I need not make recommendations to you. The Mayor who has just retired has expressed to me and to you his heartfelt wishes for our success. I thank him most earnestly for his kindness, and pledge to him that I shall endeavor to carry out all of his good wishes and to give the people of Chicago the right, at least, to say that he did not falsely prophecy about us.
I will not attempt to detain you tonight by laying down to you a policy. As occasion arises during the next two years I shall present to you curtly such matters as I think ought to be laid before you.
It will be my endeavor, as a member of the city council, to sit with you in your sessions, and to be a part of this body. I only hope that you will be satisfied with the regular weekly meetings, for, although I am somewhat past the age of youth, and though there be wheels in my head, my fellow citizens have shown me that the wheels are composed of flowers, and that my old eagle sits perched upon the wheel.
I shall ask your co-operation; I shall endeavor to preside over you fairly. I shall listen to you with great pleasure when you bring into the body of which I am now a member measures for the good of the city, and I promise you that if you bring in any that I do not consider right I will be very sure to send in the next week a veto. If I do, I hope that you will not consider it an act of unkindness on my part. You, as members of the City Council, have to act much more on your own responsibility than does the Mayor. You have not a paid body of men behind you to direct you in your deliberations. The Mayor will have at his side an able corps of men, well paid, to give him counsel, and therefore if he should claim sometime to know a little better than you it is because these paid men have aided him in arriving at just conclusions.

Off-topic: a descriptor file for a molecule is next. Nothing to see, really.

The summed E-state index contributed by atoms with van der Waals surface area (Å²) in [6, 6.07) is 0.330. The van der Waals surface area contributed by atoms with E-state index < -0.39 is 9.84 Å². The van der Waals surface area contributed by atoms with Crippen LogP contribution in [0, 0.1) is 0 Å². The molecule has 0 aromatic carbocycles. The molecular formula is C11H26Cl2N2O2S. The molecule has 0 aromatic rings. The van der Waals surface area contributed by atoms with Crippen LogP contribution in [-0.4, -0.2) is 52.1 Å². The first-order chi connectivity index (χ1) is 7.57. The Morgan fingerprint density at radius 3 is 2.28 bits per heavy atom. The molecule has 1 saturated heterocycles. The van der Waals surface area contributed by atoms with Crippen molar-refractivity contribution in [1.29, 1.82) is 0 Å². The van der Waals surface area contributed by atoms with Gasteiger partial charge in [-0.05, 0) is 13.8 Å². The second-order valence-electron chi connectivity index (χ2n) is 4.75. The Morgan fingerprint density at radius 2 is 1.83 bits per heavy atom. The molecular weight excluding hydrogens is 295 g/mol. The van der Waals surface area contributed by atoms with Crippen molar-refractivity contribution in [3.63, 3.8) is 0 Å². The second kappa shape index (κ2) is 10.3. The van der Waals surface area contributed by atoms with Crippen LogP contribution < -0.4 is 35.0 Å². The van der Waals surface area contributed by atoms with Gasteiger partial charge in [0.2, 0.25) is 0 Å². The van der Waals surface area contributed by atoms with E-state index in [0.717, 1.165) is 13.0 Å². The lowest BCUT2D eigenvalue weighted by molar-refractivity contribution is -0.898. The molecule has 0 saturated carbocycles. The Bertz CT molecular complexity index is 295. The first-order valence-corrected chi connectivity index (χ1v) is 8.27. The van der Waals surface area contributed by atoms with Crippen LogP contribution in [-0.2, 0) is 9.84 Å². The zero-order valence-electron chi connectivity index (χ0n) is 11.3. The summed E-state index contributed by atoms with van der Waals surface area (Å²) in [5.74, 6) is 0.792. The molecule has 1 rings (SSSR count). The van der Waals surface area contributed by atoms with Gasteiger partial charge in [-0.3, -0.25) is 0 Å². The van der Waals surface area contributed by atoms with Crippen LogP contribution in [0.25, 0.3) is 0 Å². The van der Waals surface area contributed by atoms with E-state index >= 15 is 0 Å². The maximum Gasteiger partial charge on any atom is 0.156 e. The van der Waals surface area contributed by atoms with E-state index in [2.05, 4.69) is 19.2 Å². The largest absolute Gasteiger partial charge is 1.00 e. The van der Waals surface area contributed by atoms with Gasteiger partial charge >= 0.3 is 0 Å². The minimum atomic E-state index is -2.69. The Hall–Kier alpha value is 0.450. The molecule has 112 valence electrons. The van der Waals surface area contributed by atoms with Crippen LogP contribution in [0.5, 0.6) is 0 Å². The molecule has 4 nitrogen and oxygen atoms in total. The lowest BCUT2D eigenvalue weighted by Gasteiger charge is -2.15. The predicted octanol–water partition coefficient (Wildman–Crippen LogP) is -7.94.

Therefore, I earnestly ask of you that you will not consider it a return to you without the Mayor’s signature of any measure that you may pass a discourtesy, for the Mayor will simply say to you, and I now say to you, he returns it to you because you have hastily considered it, and that he has considered it more maturely.
I ask, too that you will bear with me in presiding over you. If I make mistakes in parliamentary rules, it will be mistakes of the head and not of the heart; and being a somewhat positive man, I expect to be tolerably positive in my rulings. I will ask you not too often to appeal from the Mayor’s decision.
Gentlemen, we are now entered upon our work for the next two years. It will be—certainly a part of it, the next six month—the most trying period of Chicago’s history, except when the besom of destruction passed over it at its mighty conflagration. The eyes of the world are upon us; visitors by the million will be here in our midst. Let us prove to the world that Jefferson’s theory that “men are capable of self-government,” was no utopian theory, and let us prove to the denizens of Europe that Chicago, the offspring of freedom and of constitutional government, is able to govern itself, and that its City Council and Mayor will be capable of administering the affairs of this great city.
We are now ready for business, and as your Mayor I shall proceed at once to present to Council the names of those whom I have chosen to be a part of my official family for the next two years.
- Chicago City Council. Journal of the Proceedings, April 17, 1893, p. 40–41.